Jon

June 22, 2009 09:19 PM

Yeah... "initial quality" is a red herring. Nobody buys a Toyota because they heard it won't fall apart in the first 90 days. It's about long term quality! Another sign the US auto industry doesn't get it.

Sam Siphandone

June 22, 2009 09:39 PM

I thought Hyundai is bad but somehow better than Honda or Toyota. Ummm... They should compare cars like 5 years, 10 years & 15 years of ownership...

Jaxon

June 22, 2009 09:40 PM

The declaration that American cars are narrowing the gap is somewhat misleading. While it is true, as a whole, they are making gains. The real numbers that matter to consumers is the individual cars in certain a particular class. For example, the top three classes of cars are: Truck, Mid-sized sedan, and SUV. Toyota dominates in these classes. Just because Americans can do cars that few people drive better -- isn't exactly the best accomplishment.

I tell all my friends to buy foreign still. And to use the power of competition to get a good price (ignore clever marketing). This is the best process to use when you are ready for a car:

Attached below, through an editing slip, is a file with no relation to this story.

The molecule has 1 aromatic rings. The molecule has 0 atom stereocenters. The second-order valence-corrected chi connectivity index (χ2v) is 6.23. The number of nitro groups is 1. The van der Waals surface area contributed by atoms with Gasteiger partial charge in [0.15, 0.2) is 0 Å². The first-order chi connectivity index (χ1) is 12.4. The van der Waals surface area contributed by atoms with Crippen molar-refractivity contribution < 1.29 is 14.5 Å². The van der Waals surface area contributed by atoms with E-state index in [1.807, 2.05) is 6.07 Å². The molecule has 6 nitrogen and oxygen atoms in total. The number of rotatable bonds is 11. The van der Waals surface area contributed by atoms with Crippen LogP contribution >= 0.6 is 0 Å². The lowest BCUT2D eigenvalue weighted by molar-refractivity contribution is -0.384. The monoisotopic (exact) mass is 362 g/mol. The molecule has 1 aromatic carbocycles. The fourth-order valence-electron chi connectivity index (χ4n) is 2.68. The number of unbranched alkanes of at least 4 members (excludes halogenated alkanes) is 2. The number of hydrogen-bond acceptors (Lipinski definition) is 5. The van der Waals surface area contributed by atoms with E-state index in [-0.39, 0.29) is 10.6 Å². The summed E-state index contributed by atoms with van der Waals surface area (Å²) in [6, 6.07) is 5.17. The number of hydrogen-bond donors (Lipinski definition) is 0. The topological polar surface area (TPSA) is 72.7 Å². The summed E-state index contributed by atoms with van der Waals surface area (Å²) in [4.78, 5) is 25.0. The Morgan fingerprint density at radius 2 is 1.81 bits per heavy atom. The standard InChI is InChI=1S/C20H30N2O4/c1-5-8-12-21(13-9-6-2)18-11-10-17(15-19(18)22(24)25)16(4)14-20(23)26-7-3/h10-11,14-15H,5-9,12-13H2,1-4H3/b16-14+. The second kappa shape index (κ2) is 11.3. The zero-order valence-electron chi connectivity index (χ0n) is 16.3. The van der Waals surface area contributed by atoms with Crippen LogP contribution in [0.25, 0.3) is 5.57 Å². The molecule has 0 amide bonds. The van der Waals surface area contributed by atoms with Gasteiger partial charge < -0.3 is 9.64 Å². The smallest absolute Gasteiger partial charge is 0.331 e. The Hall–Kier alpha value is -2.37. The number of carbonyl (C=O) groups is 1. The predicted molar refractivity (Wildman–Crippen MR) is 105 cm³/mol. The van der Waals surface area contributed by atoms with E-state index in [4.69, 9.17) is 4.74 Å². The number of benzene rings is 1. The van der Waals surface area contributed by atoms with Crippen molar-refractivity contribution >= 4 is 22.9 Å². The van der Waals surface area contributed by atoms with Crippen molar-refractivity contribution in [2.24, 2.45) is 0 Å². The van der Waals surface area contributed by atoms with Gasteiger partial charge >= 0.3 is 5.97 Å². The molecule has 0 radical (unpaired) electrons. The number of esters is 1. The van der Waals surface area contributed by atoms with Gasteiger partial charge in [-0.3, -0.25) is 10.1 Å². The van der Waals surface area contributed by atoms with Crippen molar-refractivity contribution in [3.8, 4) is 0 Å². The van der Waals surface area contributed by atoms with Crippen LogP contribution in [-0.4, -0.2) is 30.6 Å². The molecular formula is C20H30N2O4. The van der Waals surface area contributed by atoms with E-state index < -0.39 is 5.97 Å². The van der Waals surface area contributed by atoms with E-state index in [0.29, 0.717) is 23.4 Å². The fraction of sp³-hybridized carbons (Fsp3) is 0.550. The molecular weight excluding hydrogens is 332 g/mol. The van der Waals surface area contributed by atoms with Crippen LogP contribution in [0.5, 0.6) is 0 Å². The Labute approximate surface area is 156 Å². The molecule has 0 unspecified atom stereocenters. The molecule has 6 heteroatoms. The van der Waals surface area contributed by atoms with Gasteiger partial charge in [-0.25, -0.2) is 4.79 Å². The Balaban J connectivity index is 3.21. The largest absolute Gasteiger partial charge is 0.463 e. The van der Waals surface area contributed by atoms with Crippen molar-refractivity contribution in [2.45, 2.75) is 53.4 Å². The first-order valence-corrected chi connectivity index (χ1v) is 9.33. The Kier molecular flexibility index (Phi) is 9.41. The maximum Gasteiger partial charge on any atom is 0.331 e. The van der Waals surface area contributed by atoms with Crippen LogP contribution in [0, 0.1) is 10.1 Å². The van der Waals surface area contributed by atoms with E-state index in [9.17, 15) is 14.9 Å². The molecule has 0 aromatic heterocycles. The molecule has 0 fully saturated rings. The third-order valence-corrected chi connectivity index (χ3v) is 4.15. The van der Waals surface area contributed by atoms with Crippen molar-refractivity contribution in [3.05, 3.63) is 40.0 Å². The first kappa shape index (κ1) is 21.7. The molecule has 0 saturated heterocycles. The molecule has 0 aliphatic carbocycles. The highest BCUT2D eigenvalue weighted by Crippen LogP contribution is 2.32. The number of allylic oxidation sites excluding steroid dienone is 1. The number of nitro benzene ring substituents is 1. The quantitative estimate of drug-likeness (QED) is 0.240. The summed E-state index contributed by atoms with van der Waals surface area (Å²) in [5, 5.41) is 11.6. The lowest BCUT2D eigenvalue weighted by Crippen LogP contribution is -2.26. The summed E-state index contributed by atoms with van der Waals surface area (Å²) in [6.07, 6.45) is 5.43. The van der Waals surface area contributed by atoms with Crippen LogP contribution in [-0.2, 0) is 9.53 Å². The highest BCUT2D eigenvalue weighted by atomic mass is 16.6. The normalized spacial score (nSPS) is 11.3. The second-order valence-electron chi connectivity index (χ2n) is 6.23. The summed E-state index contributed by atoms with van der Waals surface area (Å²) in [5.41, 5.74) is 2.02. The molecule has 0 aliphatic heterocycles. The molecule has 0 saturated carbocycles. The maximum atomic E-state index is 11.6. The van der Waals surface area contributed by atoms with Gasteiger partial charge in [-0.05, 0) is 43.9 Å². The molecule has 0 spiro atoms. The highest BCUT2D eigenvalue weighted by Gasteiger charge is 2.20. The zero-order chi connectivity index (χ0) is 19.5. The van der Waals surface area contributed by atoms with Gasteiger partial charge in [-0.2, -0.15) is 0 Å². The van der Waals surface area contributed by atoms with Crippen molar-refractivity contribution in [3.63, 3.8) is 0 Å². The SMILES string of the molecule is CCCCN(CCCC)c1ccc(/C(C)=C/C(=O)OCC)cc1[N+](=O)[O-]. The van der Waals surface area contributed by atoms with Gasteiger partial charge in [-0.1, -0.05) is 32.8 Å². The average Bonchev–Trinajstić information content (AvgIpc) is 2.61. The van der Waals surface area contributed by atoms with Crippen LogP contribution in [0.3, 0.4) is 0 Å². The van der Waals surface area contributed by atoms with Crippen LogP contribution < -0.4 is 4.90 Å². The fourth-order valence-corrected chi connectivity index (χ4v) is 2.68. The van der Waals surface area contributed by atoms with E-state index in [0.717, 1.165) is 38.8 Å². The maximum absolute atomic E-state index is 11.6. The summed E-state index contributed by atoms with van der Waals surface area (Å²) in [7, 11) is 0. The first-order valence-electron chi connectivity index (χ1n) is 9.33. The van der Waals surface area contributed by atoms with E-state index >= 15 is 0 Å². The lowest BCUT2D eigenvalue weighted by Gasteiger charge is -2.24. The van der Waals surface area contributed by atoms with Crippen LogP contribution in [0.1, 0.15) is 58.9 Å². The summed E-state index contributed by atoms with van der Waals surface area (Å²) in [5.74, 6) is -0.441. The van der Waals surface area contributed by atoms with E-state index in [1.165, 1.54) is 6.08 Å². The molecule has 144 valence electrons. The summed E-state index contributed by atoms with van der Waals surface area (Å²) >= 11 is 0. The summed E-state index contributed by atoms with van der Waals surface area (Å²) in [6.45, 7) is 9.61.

philipb

June 22, 2009 10:47 PM

Exactly. I keep reading about the US manufacturer's quality being close or the same as their import competition, that achievement alone will not sell any more cars.

Interestingly, a best selling, aspirational brand doesn't make your list. Perhaps the popularity of BMW despite this, shows that there's as much emotion as balance in play when selecting a vehicle.

Jon Smiff

June 22, 2009 11:01 PM

I ask people, whats the difference between an '04 Saturn (wife's car)with 350K miles?

I can depend on the Toyota to start every time and not have to involve AAA on a trip.